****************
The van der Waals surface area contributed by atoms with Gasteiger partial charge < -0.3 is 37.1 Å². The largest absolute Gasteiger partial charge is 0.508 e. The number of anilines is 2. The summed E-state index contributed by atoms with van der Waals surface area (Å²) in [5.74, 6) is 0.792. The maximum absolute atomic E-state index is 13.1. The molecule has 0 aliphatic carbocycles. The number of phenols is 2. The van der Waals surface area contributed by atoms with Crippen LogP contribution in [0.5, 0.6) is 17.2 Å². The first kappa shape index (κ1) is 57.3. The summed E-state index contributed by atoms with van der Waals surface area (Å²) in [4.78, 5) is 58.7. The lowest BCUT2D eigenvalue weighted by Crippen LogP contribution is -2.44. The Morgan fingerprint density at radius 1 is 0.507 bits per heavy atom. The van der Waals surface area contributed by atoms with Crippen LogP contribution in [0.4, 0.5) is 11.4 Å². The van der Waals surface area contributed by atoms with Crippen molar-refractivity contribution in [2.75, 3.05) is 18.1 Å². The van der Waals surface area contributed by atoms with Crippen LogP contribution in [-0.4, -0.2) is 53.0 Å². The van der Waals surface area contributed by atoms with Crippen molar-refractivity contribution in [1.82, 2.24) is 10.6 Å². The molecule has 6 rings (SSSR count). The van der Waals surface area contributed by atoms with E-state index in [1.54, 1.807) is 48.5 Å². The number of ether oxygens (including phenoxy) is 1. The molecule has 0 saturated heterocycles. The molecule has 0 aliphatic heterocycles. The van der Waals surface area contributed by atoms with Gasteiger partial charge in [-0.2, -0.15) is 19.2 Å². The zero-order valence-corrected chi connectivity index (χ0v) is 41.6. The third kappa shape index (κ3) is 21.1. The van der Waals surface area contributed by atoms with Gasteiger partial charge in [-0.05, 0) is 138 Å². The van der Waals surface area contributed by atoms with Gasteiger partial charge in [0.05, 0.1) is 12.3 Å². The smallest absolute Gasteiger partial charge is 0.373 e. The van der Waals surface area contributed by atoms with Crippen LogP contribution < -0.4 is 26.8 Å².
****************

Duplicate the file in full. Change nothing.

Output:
The van der Waals surface area contributed by atoms with Gasteiger partial charge < -0.3 is 37.1 Å². The largest absolute Gasteiger partial charge is 0.508 e. The number of anilines is 2. The summed E-state index contributed by atoms with van der Waals surface area (Å²) in [5.74, 6) is 0.792. The maximum absolute atomic E-state index is 13.1. The molecule has 0 aliphatic carbocycles. The number of phenols is 2. The van der Waals surface area contributed by atoms with Crippen LogP contribution in [0.5, 0.6) is 17.2 Å². The first kappa shape index (κ1) is 57.3. The summed E-state index contributed by atoms with van der Waals surface area (Å²) in [4.78, 5) is 58.7. The lowest BCUT2D eigenvalue weighted by Crippen LogP contribution is -2.44. The Morgan fingerprint density at radius 1 is 0.507 bits per heavy atom. The van der Waals surface area contributed by atoms with Crippen LogP contribution in [0.4, 0.5) is 11.4 Å². The van der Waals surface area contributed by atoms with Crippen molar-refractivity contribution in [2.75, 3.05) is 18.1 Å². The van der Waals surface area contributed by atoms with Crippen LogP contribution in [-0.4, -0.2) is 53.0 Å². The van der Waals surface area contributed by atoms with Crippen molar-refractivity contribution in [1.82, 2.24) is 10.6 Å². The molecule has 6 rings (SSSR count). The van der Waals surface area contributed by atoms with E-state index in [1.54, 1.807) is 48.5 Å². The number of ether oxygens (including phenoxy) is 1. The molecule has 0 saturated heterocycles. The molecule has 0 aliphatic heterocycles. The van der Waals surface area contributed by atoms with Gasteiger partial charge in [-0.2, -0.15) is 19.2 Å². The zero-order valence-corrected chi connectivity index (χ0v) is 41.6. The third kappa shape index (κ3) is 21.1. The van der Waals surface area contributed by atoms with Gasteiger partial charge in [-0.05, 0) is 138 Å². The van der Waals surface area contributed by atoms with Gasteiger partial charge in [0.05, 0.1) is 12.3 Å². The smallest absolute Gasteiger partial charge is 0.373 e. The van der Waals surface area contributed by atoms with Crippen LogP contribution < -0.4 is 26.8 Å².